Their aversion to humans stems from ancient history of Ireland, as it is believed that they were descended from the Tuatha de Danann. After being defeated in a series of power struggles, the Leprechauns, along with the other mystical tribes where driven under ground to live in caves and mounds. It is said that the Leprechauns were charged with the duty of protecting the riches of the ancients when they went into hiding.

A common theory is that later in history when Christianity took hold across Europe the followers of the ancient religions were eradicated and the remnants of the magical faeries and Leprechauns were driven further into hiding. Legends of the hidden treasures surfaced among humans and it was believed that if one could capture a Leprechaun, they could be forced to lead humans to the pots of hidden gold. It was thought that if one could follow a Leprechaun to the “end of a rainbow” the treasure would be found. It was once held that rainbows were markers to the buried ancient wealth and acted as portal openings to the enchanted underworld. To cross paths with a Leprechaun is said to be a rare occurrence and usually ends in frustration for the human who tries to capture and extract the location of the treasure from the Leprechaun.

The modern incarnation of Leprechauns are depicted as wearing all green, presumably to emphasize the wearing of the green and Irish pride for St Patrick’s Day. They are often described as unruly, prone to drunkenness, random mischief and vandalism. One explanation for the personality change in Leprechauns from their past reserved countenance is that what is being described in modern times is not actually Leprechauns, but Cluricans who are part of a different race that is related to Leprechauns. Although similar in physical appearance and possibly related to the Leprecaun, Cluricans are a separate race in the order of magical folk. Cluricans are noted for a love of harsh drink, rabble rousing and terrorizing livestock and crops to spite humans. They are said to be short in stature and untidy in appearance.

The practical explanation of the Leprechauns modern appearance and demeanor is that over time the folklore associated with the magical folk is mostly moot and forgotten. The modern Leprechaun that is associated with St. Patrick’s Day is an amalgamation of descriptions from fictional literature, film and early American stereotypes of the Irish.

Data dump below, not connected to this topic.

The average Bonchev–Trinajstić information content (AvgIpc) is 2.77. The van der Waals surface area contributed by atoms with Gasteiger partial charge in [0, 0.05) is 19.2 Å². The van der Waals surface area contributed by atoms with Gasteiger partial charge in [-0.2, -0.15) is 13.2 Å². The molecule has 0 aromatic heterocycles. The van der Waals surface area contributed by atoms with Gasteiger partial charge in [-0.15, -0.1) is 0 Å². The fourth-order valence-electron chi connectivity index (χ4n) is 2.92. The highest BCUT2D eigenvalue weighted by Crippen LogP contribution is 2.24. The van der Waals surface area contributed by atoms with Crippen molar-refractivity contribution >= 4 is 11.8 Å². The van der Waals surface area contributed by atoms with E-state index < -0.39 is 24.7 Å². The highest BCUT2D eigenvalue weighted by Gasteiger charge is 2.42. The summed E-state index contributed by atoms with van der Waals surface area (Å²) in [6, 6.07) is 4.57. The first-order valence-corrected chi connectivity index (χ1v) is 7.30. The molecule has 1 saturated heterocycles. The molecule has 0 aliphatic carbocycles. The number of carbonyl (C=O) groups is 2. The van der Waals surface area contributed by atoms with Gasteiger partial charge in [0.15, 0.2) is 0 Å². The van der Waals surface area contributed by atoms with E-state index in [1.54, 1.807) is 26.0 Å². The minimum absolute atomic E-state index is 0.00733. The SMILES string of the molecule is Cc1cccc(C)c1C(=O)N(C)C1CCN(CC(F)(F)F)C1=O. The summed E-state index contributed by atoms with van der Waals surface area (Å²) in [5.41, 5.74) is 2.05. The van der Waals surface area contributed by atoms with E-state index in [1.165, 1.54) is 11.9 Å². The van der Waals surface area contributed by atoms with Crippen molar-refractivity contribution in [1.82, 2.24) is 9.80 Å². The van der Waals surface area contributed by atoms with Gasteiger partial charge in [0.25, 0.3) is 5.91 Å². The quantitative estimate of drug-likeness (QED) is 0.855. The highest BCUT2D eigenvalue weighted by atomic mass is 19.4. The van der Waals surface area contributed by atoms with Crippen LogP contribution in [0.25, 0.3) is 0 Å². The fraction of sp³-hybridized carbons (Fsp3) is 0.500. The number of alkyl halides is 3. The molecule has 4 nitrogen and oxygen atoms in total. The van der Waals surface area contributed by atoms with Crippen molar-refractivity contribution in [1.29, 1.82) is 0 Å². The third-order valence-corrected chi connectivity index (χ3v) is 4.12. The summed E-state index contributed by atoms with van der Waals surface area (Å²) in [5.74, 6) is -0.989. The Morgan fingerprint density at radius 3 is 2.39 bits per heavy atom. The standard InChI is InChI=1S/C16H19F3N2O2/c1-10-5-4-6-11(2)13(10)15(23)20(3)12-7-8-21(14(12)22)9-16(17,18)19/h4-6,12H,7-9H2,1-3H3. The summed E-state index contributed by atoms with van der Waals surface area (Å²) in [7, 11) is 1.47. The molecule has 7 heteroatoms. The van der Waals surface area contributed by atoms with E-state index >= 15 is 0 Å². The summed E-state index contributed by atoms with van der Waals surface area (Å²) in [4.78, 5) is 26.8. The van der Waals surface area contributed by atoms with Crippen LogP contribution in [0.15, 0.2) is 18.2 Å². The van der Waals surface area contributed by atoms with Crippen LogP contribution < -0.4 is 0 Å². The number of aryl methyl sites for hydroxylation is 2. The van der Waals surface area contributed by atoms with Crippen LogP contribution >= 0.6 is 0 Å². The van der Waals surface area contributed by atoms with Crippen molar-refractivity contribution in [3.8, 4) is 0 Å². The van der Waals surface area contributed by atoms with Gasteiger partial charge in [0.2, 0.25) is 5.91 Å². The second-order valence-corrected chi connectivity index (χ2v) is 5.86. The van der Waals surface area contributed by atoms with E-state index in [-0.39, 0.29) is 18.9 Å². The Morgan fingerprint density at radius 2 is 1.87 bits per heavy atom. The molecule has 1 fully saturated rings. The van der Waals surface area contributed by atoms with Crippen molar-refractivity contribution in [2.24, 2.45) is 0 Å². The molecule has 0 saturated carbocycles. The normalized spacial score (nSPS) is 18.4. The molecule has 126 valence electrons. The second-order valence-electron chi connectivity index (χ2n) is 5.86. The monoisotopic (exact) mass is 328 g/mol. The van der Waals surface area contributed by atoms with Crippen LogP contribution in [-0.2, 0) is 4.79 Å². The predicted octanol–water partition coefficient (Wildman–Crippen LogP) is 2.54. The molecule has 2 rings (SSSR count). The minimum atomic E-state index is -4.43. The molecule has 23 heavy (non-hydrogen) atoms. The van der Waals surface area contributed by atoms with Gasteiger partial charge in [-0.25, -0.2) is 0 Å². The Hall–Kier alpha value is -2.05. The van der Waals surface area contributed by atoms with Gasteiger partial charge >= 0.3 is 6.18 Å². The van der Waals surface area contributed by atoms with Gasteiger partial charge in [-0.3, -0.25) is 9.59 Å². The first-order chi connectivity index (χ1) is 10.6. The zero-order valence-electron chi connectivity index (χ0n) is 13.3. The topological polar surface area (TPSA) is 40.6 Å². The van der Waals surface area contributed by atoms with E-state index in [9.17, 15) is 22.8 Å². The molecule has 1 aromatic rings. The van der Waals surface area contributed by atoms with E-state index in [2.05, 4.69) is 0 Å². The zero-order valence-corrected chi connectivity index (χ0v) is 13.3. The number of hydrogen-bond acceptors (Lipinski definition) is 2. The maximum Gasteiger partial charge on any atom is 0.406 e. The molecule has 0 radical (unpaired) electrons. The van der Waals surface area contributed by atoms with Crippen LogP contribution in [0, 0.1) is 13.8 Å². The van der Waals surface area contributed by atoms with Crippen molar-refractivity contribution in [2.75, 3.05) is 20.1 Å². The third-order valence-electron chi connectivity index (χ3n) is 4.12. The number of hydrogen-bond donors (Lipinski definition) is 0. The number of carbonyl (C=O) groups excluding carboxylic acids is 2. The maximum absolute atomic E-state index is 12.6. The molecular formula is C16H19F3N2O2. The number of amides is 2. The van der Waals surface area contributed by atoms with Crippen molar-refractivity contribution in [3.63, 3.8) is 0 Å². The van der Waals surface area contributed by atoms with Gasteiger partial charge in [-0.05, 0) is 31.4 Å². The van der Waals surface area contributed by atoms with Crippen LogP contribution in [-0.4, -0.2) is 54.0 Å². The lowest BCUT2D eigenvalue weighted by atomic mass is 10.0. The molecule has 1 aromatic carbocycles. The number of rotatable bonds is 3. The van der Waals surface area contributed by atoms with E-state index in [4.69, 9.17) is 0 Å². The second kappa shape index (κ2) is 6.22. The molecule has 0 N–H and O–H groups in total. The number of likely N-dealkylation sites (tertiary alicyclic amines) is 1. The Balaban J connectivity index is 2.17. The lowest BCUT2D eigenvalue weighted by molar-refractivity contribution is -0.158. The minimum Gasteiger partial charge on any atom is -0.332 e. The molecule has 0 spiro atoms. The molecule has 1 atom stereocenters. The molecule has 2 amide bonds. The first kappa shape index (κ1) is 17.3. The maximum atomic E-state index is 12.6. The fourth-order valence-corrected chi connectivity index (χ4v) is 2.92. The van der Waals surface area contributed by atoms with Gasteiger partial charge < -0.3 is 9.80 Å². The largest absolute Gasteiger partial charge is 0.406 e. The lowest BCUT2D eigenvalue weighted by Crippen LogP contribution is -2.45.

St Patrick’s Day originated as a Christian holiday celebrating the victory of St. Patrick driving the “snakes” out of Ireland. The “snakes” are metaphorical for St. Patrick eradicating the non-Christians from Ireland. It was a celebration that the Pagan gods and myth had been muffled. Although regionally some do still celebrate March seventeenth as a holy religious day, in the modern United States it is marked as a day of Irish Pride for the obstacles overcome by immigrants in the new world. It is celebrated with merriment, wearing of green, exaggerated claims to Irish heritage, much drinking and the appearance of Leprechauns.

If there are still Leprechauns left in the world, they must get quite a chuckle at the irony that a holiday that once was created to celebrate their extinction, now celebrates their image as the quintessential Irish icon. Should you have the good fortune to glimpse a Leprechaun crossing your path raise a glass to honor him and his kind, he’s had a rough history and has managed to endure the test of time. Word of advice, don’t bother to try and follow him. He won’t tell you where the crock of gold is buried.

Angelique Duncan is proprietor of Twilight Faerie Nostalgic and Capricious Objects. Check out her artist page to find links to her shops and vintage inspired traditional holiday art. Visit again next month for more traditions and folklore.

Winter Holiday Give Away 2013

The Winter Holiday Give Away has concluded!

Warm Winter Greetings!

A winner has been chosen. The winner will be contacted via email. Thank you to everyone who entered the contest and for spreading holiday cheer.

To all our friends and followers warmest regards for a bright and happy Winter season!

How To Enter:

Step 1: Visit one of the contributing HAB artist from the list below Etsy or Zibbet store or website and contact them through their shop or email. Leave them a message that that spreads Winter Holiday cheer, in the form of your own holiday salutation whatever that means to you.
Step 2: Visit our Facebook page and “Like” us and comment your salutation spreading Winter Holiday cheer on our wall.
Step 3: Fill out the official Winter Holiday entry form below.

Official Rules

Entry deadline is Midnight on December 19th 2013. The Winner will be chosen at random. One entry per person. Winner will be notified via email. The prize will ship on December 20th 2013. The winners name will be posted on the Halloween Artist Bazaar website and Facebook page. Members of Halloween Artist Bazaar are not qualified for entry. Contest open internationally, however please note that prize may not arrive before December 25th due to international shipping delays.*your countries custom charges may apply.* Information collected for the Winter Holiday Give Away will not be sold or shared. Phone number asked for in the event problems arise with shipping and only used for that purpose.

Contributing Halloween Artist Bazaar Artists:(check back as the list grows and photo’s of the winnings are posted!)

Art Enxebre
Chaos In Color
Jan’s Beads
Art By Sarada
Sauvage Raven Creations
Jynxx Designs Eclectic Arm Candy